On the other hand, quality is something much greater than patient satisfaction and often involving a significant portion of patient satisfaction. Patient satisfaction is also an important criterion in determining the quality of care, but overall quality of care is a scientific assessment of the healthcare data and outcomes. It may be too technical for the patient to assess and understand what quality would actually mean. Patients would often ignore the importance of technical quality with respect to treatment.

Frequently, the patient would consider only the aspects that are visible to him including interaction between the providers and the patient, the general environment in the healthcare organization, etc. If the outcomes are positive, there would also be a greeter impact on patient satisfaction. Studies have demonstrated that if the patient satisfaction levels are high and if the quality standards of the organization as perceived by the patients are good, then there are every chance that the patient would return to the same healthcare organization for treatment in the future.

On the other hand, if the patient satisfaction levels are low and if the patient perceived quality of care are poor, then there is every chance that the patient would sue the healthcare organization (and the information would spread preventing other patients from visiting the same hospital or practitioner). Besides, good perceived quality of care by the patients would mean greater cooperation in treatment, greater tolerance of adverse effects and greater compliance with treatment (Allison, 2008).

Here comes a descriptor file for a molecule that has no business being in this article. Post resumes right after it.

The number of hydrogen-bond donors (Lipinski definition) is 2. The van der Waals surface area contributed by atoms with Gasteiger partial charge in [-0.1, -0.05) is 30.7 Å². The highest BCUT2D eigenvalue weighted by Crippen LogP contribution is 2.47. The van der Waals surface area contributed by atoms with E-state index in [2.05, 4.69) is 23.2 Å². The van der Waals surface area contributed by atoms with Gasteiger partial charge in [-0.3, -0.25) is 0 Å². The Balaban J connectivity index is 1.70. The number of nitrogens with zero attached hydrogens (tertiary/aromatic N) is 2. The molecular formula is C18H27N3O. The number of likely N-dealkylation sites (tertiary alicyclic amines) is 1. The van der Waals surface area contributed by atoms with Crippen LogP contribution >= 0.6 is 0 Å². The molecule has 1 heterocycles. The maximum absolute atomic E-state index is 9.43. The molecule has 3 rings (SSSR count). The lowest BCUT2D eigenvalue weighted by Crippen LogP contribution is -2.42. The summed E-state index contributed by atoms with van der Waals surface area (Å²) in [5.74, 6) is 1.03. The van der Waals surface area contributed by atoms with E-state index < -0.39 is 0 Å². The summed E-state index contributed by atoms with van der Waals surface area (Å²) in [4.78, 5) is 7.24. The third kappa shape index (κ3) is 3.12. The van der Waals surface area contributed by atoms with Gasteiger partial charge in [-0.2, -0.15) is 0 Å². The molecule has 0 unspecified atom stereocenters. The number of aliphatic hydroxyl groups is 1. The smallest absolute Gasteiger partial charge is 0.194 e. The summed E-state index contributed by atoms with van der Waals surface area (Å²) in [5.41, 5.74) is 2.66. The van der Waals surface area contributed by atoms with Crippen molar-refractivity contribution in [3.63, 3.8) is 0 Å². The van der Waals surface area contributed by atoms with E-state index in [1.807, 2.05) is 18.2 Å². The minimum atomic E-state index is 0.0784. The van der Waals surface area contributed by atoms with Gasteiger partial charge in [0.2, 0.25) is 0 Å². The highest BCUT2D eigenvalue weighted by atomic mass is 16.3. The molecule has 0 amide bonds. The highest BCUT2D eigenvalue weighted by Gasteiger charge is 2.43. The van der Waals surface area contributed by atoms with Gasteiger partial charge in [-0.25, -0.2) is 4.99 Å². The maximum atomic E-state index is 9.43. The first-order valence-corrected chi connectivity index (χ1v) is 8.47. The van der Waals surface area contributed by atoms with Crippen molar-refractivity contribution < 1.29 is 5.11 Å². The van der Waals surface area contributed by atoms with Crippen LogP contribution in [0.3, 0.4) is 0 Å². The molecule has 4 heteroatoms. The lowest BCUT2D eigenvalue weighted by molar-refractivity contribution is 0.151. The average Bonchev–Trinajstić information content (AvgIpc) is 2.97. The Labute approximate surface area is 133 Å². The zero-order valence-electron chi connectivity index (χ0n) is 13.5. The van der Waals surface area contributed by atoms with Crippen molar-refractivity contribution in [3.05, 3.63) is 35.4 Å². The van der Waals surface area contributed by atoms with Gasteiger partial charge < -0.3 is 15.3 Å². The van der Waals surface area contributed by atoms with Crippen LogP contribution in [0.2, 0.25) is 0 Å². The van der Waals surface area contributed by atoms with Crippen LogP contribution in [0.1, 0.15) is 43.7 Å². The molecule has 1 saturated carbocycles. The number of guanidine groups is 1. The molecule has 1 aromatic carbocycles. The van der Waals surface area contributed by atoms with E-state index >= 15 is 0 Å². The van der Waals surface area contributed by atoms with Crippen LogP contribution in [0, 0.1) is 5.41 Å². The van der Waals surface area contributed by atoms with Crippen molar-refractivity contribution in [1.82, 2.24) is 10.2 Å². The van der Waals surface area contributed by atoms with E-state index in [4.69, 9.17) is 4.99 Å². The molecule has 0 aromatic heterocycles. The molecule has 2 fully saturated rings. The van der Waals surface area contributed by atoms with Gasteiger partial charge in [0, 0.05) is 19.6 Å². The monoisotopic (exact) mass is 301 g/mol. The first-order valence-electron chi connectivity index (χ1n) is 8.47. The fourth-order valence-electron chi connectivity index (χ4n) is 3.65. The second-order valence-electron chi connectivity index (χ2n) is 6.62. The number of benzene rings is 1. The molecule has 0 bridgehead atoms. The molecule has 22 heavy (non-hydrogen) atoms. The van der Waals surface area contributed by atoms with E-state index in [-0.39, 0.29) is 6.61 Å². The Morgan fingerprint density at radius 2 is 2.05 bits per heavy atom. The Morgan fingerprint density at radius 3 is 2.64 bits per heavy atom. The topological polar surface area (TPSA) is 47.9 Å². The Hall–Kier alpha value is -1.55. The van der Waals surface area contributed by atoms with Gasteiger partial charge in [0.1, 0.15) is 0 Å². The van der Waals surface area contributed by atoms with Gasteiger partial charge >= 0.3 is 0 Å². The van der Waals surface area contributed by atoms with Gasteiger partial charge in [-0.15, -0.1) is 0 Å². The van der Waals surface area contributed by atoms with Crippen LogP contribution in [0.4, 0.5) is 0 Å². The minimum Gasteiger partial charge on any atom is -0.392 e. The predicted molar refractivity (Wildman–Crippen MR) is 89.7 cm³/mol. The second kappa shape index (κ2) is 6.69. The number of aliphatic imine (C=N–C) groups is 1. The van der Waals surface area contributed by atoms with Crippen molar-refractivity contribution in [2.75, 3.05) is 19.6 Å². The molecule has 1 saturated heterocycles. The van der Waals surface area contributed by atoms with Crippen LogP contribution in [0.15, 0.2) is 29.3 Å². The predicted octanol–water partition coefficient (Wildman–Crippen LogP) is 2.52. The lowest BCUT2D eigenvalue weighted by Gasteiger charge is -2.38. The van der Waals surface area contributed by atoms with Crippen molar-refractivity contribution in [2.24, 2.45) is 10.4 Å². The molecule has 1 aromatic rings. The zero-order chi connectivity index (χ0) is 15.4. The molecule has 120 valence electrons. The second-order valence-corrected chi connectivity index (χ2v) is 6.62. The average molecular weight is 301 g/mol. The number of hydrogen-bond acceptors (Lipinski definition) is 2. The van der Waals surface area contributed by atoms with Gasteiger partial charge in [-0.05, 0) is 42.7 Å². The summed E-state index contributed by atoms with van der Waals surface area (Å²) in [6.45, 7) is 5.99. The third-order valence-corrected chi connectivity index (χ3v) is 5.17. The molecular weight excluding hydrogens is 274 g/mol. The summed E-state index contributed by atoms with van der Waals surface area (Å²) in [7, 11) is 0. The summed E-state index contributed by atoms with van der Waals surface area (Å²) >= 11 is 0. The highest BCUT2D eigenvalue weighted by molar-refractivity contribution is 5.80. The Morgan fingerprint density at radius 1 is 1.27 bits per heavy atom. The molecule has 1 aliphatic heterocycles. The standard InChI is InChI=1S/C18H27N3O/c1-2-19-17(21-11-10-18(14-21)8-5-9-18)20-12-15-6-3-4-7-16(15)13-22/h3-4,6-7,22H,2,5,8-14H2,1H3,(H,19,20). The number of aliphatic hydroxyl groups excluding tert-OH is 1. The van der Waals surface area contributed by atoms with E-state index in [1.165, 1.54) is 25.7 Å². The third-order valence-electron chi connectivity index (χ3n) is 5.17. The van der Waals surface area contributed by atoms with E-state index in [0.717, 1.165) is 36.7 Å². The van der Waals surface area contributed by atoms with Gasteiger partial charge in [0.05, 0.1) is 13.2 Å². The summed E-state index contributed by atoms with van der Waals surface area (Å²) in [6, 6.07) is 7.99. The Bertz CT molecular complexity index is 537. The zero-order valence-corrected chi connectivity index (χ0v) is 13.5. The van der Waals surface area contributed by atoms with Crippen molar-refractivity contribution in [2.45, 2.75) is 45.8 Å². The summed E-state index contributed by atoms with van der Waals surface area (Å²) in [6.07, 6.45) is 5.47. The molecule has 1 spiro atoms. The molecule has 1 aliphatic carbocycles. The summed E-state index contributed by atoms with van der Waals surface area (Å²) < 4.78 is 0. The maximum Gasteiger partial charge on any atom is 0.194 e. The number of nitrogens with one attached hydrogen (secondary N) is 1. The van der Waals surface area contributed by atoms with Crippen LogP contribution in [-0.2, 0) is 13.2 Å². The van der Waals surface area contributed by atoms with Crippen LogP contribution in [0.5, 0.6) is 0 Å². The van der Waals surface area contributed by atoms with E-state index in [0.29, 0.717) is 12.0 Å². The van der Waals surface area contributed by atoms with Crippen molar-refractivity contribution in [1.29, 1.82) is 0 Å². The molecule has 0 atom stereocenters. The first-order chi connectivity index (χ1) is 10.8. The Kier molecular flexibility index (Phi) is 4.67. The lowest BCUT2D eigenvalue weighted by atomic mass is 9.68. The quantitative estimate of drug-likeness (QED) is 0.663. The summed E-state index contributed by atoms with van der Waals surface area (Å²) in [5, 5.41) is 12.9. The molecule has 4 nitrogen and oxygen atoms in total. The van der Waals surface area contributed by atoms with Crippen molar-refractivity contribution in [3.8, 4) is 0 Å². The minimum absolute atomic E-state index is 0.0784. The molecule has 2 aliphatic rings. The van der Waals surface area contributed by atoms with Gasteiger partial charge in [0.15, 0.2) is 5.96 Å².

Cunningham 1991 tried to breakdown the various components of quality that the patient may consider important. These included:- • Ability to provide good patient care such as compassion, nursing assistance, affection, understanding, etc • Responsiveness which is the ability to respond to calls from the patient or answering their queries • Good doctors which refers to the ability of the doctor to understand the problem of the patient and solve them appropriately • Good reputation refers to the impression of the healthcare organization provided through feedback from others or news reports